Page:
Kernaghan also offered his apology to Kathie Lee Gifford, "In our efforts to defend the rights of children and women working in the assembly plants in Central America, we never intended to hurt anyone personally and are truly sorry for any pain caused to Kathie Lee Gifford and her family by this work."

The Rev. David W. Dyson, Pastor of Lafayette Avenue Presbyterian Church and a human rights monitor, stated, "The People of Faith Network is relieved that the parties have finally met and dialogued and are now fighting child labor instead of fighting each other. Wal-Mart, and other companies now, have the ability to demonstrate their leadership in working with local monitoring organizations to ensure that these abuses come to an end once and for all."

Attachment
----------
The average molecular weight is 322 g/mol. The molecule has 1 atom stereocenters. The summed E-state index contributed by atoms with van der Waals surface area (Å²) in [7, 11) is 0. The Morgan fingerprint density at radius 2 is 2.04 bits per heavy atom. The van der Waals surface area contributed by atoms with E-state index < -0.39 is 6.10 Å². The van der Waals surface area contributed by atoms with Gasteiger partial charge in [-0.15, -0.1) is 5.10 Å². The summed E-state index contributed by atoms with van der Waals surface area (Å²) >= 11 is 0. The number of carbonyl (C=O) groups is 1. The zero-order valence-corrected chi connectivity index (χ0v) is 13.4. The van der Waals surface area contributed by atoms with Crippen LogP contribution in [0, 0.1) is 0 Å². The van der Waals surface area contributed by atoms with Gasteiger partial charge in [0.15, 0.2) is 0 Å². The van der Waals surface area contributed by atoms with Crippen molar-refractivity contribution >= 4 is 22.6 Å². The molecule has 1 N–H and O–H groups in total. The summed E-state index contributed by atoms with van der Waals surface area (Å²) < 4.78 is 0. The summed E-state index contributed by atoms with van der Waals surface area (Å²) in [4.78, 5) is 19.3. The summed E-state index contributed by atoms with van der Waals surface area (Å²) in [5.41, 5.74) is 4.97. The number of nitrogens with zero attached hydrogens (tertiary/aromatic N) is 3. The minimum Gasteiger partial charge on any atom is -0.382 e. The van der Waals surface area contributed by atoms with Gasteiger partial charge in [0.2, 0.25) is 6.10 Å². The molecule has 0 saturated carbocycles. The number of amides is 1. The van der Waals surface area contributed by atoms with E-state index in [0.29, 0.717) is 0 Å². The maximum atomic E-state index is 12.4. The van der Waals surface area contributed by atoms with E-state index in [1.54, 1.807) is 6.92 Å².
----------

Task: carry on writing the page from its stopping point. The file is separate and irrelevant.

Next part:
Dale Ingram, corporate public relations director for Wal-Mart stated, "We have high praise for Miss Gifford and all the parties involved in continuing the dialogue and the resolve to find a common sense long term solution. Once the Global Fashion plant is certified under our strict standards we will agree to put them back on the approved vendor list and given them every opportunity along with our approved factories throughout the world."

 


 

APPENDIX 7

Imprisoned Labour Activists and Unionists

The following is a tiny minority of the labour activists imprisoned in China (Source:
China Labour Bulletin last update: March 1, 1998).

(1989) indicates arrested in connection with the 1989 Pro-Democracy Movement.

 

  
SHANGHAI

Wang Miaogen
Date of Birth: 1954
Occupation: Manual worker
Residence: Shanghai
Name of organization: Shanghai Workers Autonomous Federation
Apprehended: June 9, 1989, Shanghai